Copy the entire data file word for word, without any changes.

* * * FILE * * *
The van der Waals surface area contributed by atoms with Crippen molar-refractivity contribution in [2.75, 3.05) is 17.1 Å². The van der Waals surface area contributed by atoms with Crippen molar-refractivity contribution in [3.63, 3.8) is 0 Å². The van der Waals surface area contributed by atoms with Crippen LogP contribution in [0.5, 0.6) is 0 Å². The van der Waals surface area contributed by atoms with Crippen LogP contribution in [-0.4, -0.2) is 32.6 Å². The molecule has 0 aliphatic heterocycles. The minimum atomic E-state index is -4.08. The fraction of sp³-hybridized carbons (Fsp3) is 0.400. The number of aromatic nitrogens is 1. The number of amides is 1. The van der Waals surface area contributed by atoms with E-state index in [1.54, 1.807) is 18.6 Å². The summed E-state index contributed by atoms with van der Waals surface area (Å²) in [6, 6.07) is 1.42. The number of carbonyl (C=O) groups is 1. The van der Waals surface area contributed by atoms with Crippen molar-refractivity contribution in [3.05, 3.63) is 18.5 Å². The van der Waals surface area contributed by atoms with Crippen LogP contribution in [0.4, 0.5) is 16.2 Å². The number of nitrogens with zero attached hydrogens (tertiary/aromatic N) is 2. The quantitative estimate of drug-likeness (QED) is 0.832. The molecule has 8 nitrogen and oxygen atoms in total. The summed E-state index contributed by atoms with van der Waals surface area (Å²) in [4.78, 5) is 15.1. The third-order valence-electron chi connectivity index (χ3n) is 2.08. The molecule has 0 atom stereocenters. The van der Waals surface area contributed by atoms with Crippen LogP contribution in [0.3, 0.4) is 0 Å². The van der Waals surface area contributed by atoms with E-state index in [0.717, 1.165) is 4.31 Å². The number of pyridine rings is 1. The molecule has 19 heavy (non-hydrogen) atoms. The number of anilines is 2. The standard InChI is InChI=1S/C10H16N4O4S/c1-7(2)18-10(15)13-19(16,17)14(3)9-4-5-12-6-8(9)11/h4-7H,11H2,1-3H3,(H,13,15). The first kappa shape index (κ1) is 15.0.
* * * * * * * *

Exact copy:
The van der Waals surface area contributed by atoms with Crippen molar-refractivity contribution in [2.75, 3.05) is 17.1 Å². The van der Waals surface area contributed by atoms with Crippen molar-refractivity contribution in [3.63, 3.8) is 0 Å². The van der Waals surface area contributed by atoms with Crippen LogP contribution in [0.5, 0.6) is 0 Å². The van der Waals surface area contributed by atoms with Crippen LogP contribution in [-0.4, -0.2) is 32.6 Å². The molecule has 0 aliphatic heterocycles. The minimum atomic E-state index is -4.08. The fraction of sp³-hybridized carbons (Fsp3) is 0.400. The number of aromatic nitrogens is 1. The number of amides is 1. The van der Waals surface area contributed by atoms with E-state index in [1.54, 1.807) is 18.6 Å². The summed E-state index contributed by atoms with van der Waals surface area (Å²) in [6, 6.07) is 1.42. The number of carbonyl (C=O) groups is 1. The van der Waals surface area contributed by atoms with Crippen molar-refractivity contribution in [3.05, 3.63) is 18.5 Å². The van der Waals surface area contributed by atoms with Crippen LogP contribution in [0.4, 0.5) is 16.2 Å². The number of nitrogens with zero attached hydrogens (tertiary/aromatic N) is 2. The quantitative estimate of drug-likeness (QED) is 0.832. The molecule has 8 nitrogen and oxygen atoms in total. The summed E-state index contributed by atoms with van der Waals surface area (Å²) in [4.78, 5) is 15.1. The third-order valence-electron chi connectivity index (χ3n) is 2.08. The molecule has 0 atom stereocenters. The van der Waals surface area contributed by atoms with Crippen LogP contribution in [0.3, 0.4) is 0 Å². The van der Waals surface area contributed by atoms with E-state index in [0.717, 1.165) is 4.31 Å². The number of pyridine rings is 1. The molecule has 19 heavy (non-hydrogen) atoms. The number of anilines is 2. The standard InChI is InChI=1S/C10H16N4O4S/c1-7(2)18-10(15)13-19(16,17)14(3)9-4-5-12-6-8(9)11/h4-7H,11H2,1-3H3,(H,13,15). The first kappa shape index (κ1) is 15.0.